You sense you're in trouble when a movie resorts to selling itself with a description like "in the space between desire and fear, reality and illusion, life and death lies a whole other alternate world." Not that there's a better way to describe it. That "whole other" basically sums it up.
With "Stay," Marc Forster ("Monster's Ball," "Finding Neverland") tries his hand at a psychological thriller and comes up with a perversely stylish tangle of loose ends unencumbered by logic. A dream about a dream in which everybody seems to have a limitless clothing budget and a degree in interior design, nothing is as it seems in David Benioff's script, but nothing is connected, either.
Sam Foster (Ewan McGregor), a New York shrink who, for reasons that never become clear, dresses like a Yale rugby player circa 1924, wakes up from a nightmare and hurries off to meet a new patient whom he has inherited from a colleague (Janeane Garofalo). The patient is a disturbed young art student named Henry Letham (Ryan Gosling), who announces he plans to kill himself on his 21st birthday — just three days away.
Henry is racked with guilt over the death of his parents, whom he claims to have killed. But he also mysteriously reappears in Sam's dreams, sitting cross-legged on the Brooklyn Bridge as his car burns behind him; and appears to be able to foretell the future. (Is this what's meant by "fashion-forward?") Later, he unnervingly identifies Sam's friend, Dr. Leon Patterson (Bob Hoskins), as his dead father.
Sam's girlfriend Lila (Naomi Watts), meanwhile, keeps angling to meet Henry. A painter and former patient of Sam's, she wants to talk to him, suicidal depressive to suicidal depressive. "Tell him there's too much beauty to quit," she tells Sam, when he refuses.
She's right about that. If there's one thing to be gleaned from "Stay," it's that the netherworld between life and death and illusion and reality is exactly like one giant issue of Wallpaper. As the streets become populated with identically dressed twins and triplets, minor moments replay for no apparent reason, and reality and fantasy merge in soft-serve spirals, it becomes clear that Sam and Henry's identities are starting to merge.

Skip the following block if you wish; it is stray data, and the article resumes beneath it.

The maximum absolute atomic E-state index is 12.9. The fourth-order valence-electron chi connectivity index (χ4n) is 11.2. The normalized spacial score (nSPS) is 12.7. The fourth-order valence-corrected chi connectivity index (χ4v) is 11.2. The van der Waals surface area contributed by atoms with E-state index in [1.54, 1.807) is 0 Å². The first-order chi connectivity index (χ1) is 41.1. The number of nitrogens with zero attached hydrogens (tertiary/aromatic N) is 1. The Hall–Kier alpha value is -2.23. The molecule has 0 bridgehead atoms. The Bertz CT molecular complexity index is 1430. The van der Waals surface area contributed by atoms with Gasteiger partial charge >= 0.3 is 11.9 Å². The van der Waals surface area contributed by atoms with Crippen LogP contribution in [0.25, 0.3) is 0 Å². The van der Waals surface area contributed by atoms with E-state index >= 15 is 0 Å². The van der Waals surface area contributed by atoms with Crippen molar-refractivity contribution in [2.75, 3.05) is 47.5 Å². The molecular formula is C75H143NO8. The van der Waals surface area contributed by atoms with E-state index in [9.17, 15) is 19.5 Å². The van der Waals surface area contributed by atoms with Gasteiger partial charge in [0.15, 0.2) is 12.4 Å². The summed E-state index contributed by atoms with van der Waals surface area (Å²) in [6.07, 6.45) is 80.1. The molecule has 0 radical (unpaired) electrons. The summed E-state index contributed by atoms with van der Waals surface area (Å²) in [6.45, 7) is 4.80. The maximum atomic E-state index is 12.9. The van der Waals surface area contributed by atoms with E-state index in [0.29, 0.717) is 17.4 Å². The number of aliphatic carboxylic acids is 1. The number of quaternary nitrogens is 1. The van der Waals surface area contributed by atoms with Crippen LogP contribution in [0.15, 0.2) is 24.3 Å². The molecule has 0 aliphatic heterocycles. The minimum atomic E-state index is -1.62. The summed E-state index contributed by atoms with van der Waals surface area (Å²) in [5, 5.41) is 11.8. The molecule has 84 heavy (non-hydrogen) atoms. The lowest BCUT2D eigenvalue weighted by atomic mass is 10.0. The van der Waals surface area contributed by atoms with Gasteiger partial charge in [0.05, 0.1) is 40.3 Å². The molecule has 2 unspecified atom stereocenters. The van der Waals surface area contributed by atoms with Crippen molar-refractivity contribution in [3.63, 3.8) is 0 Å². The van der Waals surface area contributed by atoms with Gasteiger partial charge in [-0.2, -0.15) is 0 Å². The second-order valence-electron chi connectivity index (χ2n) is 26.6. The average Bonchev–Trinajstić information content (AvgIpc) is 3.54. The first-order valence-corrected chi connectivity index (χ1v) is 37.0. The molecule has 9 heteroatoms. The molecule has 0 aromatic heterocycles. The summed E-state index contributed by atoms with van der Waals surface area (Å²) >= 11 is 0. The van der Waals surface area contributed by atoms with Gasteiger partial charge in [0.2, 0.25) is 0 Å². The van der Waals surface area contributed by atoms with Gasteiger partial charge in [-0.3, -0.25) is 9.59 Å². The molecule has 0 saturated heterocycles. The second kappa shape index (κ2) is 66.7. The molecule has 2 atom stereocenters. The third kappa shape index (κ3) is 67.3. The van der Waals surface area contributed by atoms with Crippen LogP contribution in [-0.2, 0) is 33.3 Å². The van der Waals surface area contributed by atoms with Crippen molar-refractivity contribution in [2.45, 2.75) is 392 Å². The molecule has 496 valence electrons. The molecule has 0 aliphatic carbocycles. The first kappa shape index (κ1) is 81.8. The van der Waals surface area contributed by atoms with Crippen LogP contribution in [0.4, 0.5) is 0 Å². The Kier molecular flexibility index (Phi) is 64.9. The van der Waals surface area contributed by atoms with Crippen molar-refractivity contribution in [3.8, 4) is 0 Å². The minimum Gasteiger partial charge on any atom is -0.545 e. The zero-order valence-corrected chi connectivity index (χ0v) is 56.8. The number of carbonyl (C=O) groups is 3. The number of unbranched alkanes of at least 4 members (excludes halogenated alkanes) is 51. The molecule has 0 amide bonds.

Sam clears his schedule to race around a dream-like, hyper-stylized New York trying to find out why his Lila is calling him Henry and why Henry's dead mother is trying to feed him leftovers from her empty fridge. But the why and how of it never come together in any sort of satisfactory way.
It's a shame, really, because few things are more enjoyable than a well-put together psychological puzzle whose pieces actually fit. But even though McGregor and Watts are nice to look at, and obligingly submit to more costume changes than the situation requires. (McGregor's pants, which perplexingly hover well above his ankles throughout the movie, add to the general air of mystery), the movie hinges on a cheat of an ending, and not a very original one, either.
The final twist does more to unravel what's come before than to tie it all together, making what's come before feel like a cosmopolitan goose chase.
MPAA rating: R for language and some disturbing images
Times guidelines: Contains car accident imagery and some scary moments
20th Century Fox presents. A Regency Enterprises presentation. A New Regency production. Directed by Marc Forster. Written by David Benioff. Producer Arnon Milchan, Tom Lassally, Eric Kopeloff.